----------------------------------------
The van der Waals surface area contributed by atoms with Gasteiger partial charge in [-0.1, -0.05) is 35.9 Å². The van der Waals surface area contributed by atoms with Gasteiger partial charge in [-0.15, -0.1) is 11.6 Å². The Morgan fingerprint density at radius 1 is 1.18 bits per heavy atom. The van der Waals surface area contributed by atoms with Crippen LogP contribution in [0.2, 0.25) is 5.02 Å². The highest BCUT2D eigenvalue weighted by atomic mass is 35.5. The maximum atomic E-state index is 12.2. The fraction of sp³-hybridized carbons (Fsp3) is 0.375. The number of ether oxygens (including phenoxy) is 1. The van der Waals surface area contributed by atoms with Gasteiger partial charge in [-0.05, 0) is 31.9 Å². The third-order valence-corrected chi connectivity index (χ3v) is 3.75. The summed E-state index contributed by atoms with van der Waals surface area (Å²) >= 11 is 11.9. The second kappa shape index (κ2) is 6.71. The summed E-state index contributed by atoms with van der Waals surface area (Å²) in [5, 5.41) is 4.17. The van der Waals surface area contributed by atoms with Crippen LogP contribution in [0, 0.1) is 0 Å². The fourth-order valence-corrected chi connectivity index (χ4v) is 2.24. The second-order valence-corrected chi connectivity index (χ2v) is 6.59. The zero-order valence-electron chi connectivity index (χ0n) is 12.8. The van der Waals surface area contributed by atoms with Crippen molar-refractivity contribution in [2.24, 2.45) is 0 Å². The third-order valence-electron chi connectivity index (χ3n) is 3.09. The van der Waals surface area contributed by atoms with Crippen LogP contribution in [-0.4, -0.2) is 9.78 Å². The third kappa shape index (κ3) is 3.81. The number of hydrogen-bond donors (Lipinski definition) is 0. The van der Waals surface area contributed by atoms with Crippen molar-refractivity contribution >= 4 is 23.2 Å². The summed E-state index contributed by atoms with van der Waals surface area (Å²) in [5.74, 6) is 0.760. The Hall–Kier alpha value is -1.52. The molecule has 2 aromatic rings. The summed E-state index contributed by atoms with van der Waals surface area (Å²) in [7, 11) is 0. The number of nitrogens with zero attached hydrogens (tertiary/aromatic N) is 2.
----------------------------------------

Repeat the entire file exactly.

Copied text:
The van der Waals surface area contributed by atoms with Gasteiger partial charge in [-0.1, -0.05) is 35.9 Å². The van der Waals surface area contributed by atoms with Gasteiger partial charge in [-0.15, -0.1) is 11.6 Å². The Morgan fingerprint density at radius 1 is 1.18 bits per heavy atom. The van der Waals surface area contributed by atoms with Crippen LogP contribution in [0.2, 0.25) is 5.02 Å². The highest BCUT2D eigenvalue weighted by atomic mass is 35.5. The maximum atomic E-state index is 12.2. The fraction of sp³-hybridized carbons (Fsp3) is 0.375. The number of ether oxygens (including phenoxy) is 1. The van der Waals surface area contributed by atoms with Gasteiger partial charge in [-0.05, 0) is 31.9 Å². The third-order valence-corrected chi connectivity index (χ3v) is 3.75. The summed E-state index contributed by atoms with van der Waals surface area (Å²) >= 11 is 11.9. The second kappa shape index (κ2) is 6.71. The summed E-state index contributed by atoms with van der Waals surface area (Å²) in [5, 5.41) is 4.17. The van der Waals surface area contributed by atoms with Crippen LogP contribution in [0, 0.1) is 0 Å². The fourth-order valence-corrected chi connectivity index (χ4v) is 2.24. The second-order valence-corrected chi connectivity index (χ2v) is 6.59. The zero-order valence-electron chi connectivity index (χ0n) is 12.8. The van der Waals surface area contributed by atoms with Crippen molar-refractivity contribution in [2.24, 2.45) is 0 Å². The third-order valence-electron chi connectivity index (χ3n) is 3.09. The van der Waals surface area contributed by atoms with Crippen LogP contribution in [-0.4, -0.2) is 9.78 Å². The third kappa shape index (κ3) is 3.81. The number of hydrogen-bond donors (Lipinski definition) is 0. The van der Waals surface area contributed by atoms with Crippen molar-refractivity contribution >= 4 is 23.2 Å². The summed E-state index contributed by atoms with van der Waals surface area (Å²) in [5.74, 6) is 0.760. The Hall–Kier alpha value is -1.52. The molecule has 2 aromatic rings. The summed E-state index contributed by atoms with van der Waals surface area (Å²) in [7, 11) is 0. The number of nitrogens with zero attached hydrogens (tertiary/aromatic N) is 2.